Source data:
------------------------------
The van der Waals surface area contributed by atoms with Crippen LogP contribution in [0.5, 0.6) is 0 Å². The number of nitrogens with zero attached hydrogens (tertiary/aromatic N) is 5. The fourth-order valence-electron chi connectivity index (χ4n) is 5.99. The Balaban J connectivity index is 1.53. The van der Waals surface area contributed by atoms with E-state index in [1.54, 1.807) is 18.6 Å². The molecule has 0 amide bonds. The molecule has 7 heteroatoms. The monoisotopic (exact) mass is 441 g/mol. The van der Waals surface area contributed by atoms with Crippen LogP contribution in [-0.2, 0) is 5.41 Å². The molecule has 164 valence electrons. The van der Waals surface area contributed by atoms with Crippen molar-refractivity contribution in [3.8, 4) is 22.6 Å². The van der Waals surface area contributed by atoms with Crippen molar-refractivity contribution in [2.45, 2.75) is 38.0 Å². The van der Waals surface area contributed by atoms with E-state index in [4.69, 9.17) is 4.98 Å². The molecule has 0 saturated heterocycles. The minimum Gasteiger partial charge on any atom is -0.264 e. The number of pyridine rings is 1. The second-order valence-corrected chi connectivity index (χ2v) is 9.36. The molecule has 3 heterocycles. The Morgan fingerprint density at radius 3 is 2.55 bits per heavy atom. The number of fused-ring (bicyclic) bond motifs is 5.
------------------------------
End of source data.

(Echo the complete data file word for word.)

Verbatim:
The van der Waals surface area contributed by atoms with Crippen LogP contribution in [0.5, 0.6) is 0 Å². The number of nitrogens with zero attached hydrogens (tertiary/aromatic N) is 5. The fourth-order valence-electron chi connectivity index (χ4n) is 5.99. The Balaban J connectivity index is 1.53. The van der Waals surface area contributed by atoms with E-state index in [1.54, 1.807) is 18.6 Å². The molecule has 0 amide bonds. The molecule has 7 heteroatoms. The monoisotopic (exact) mass is 441 g/mol. The van der Waals surface area contributed by atoms with Crippen LogP contribution in [-0.2, 0) is 5.41 Å². The molecule has 164 valence electrons. The van der Waals surface area contributed by atoms with Crippen molar-refractivity contribution in [3.8, 4) is 22.6 Å². The van der Waals surface area contributed by atoms with Crippen molar-refractivity contribution in [2.45, 2.75) is 38.0 Å². The van der Waals surface area contributed by atoms with E-state index in [4.69, 9.17) is 4.98 Å². The molecule has 0 saturated heterocycles. The minimum Gasteiger partial charge on any atom is -0.264 e. The number of pyridine rings is 1. The second-order valence-corrected chi connectivity index (χ2v) is 9.36. The molecule has 3 heterocycles. The Morgan fingerprint density at radius 3 is 2.55 bits per heavy atom. The number of fused-ring (bicyclic) bond motifs is 5.